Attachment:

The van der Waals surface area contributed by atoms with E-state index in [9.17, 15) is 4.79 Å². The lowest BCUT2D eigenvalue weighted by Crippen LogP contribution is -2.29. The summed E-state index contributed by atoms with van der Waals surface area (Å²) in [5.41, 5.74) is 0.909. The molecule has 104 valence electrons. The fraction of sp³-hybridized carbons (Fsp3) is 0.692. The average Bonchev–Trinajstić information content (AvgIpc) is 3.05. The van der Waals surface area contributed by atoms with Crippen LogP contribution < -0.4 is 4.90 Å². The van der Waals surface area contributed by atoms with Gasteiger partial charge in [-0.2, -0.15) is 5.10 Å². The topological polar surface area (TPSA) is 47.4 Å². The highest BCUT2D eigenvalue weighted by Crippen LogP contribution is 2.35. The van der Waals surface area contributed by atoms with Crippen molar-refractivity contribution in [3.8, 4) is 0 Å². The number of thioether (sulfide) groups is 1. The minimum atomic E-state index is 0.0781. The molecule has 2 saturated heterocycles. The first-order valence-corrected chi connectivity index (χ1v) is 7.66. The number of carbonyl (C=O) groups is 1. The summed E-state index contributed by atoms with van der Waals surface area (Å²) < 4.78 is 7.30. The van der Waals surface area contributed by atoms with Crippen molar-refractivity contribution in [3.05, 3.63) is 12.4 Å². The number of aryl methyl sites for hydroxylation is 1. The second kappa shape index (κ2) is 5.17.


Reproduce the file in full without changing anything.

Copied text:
The van der Waals surface area contributed by atoms with E-state index in [9.17, 15) is 4.79 Å². The lowest BCUT2D eigenvalue weighted by Crippen LogP contribution is -2.29. The summed E-state index contributed by atoms with van der Waals surface area (Å²) in [5.41, 5.74) is 0.909. The molecule has 104 valence electrons. The fraction of sp³-hybridized carbons (Fsp3) is 0.692. The average Bonchev–Trinajstić information content (AvgIpc) is 3.05. The van der Waals surface area contributed by atoms with Crippen LogP contribution < -0.4 is 4.90 Å². The van der Waals surface area contributed by atoms with Gasteiger partial charge in [-0.2, -0.15) is 5.10 Å². The topological polar surface area (TPSA) is 47.4 Å². The highest BCUT2D eigenvalue weighted by Crippen LogP contribution is 2.35. The van der Waals surface area contributed by atoms with Crippen molar-refractivity contribution in [3.8, 4) is 0 Å². The number of thioether (sulfide) groups is 1. The minimum atomic E-state index is 0.0781. The molecule has 2 saturated heterocycles. The first-order valence-corrected chi connectivity index (χ1v) is 7.66. The number of carbonyl (C=O) groups is 1. The summed E-state index contributed by atoms with van der Waals surface area (Å²) < 4.78 is 7.30. The van der Waals surface area contributed by atoms with Crippen molar-refractivity contribution in [3.05, 3.63) is 12.4 Å². The number of aryl methyl sites for hydroxylation is 1. The second kappa shape index (κ2) is 5.17.